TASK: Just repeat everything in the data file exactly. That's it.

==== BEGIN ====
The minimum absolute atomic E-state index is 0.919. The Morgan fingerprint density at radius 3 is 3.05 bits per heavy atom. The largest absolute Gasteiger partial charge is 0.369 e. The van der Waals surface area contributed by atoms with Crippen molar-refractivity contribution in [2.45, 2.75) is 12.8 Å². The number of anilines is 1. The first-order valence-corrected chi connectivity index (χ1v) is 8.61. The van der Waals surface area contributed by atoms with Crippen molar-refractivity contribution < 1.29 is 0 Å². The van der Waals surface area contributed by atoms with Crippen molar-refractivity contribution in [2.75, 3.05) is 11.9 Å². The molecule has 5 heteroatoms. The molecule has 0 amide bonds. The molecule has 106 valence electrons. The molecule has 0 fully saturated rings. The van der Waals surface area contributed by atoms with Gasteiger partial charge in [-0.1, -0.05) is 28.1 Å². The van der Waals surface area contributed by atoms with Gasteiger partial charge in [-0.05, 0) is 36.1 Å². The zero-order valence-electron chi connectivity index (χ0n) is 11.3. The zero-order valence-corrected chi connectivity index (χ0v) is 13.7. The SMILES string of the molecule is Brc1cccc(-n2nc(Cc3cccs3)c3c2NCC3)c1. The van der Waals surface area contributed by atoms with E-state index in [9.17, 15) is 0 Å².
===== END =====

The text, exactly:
The minimum absolute atomic E-state index is 0.919. The Morgan fingerprint density at radius 3 is 3.05 bits per heavy atom. The largest absolute Gasteiger partial charge is 0.369 e. The van der Waals surface area contributed by atoms with Crippen molar-refractivity contribution in [2.45, 2.75) is 12.8 Å². The number of anilines is 1. The first-order valence-corrected chi connectivity index (χ1v) is 8.61. The van der Waals surface area contributed by atoms with Crippen molar-refractivity contribution < 1.29 is 0 Å². The van der Waals surface area contributed by atoms with Crippen molar-refractivity contribution in [2.75, 3.05) is 11.9 Å². The molecule has 5 heteroatoms. The molecule has 0 amide bonds. The molecule has 106 valence electrons. The molecule has 0 fully saturated rings. The van der Waals surface area contributed by atoms with Gasteiger partial charge in [-0.1, -0.05) is 28.1 Å². The van der Waals surface area contributed by atoms with Gasteiger partial charge in [-0.05, 0) is 36.1 Å². The zero-order valence-electron chi connectivity index (χ0n) is 11.3. The zero-order valence-corrected chi connectivity index (χ0v) is 13.7. The SMILES string of the molecule is Brc1cccc(-n2nc(Cc3cccs3)c3c2NCC3)c1. The van der Waals surface area contributed by atoms with E-state index in [9.17, 15) is 0 Å².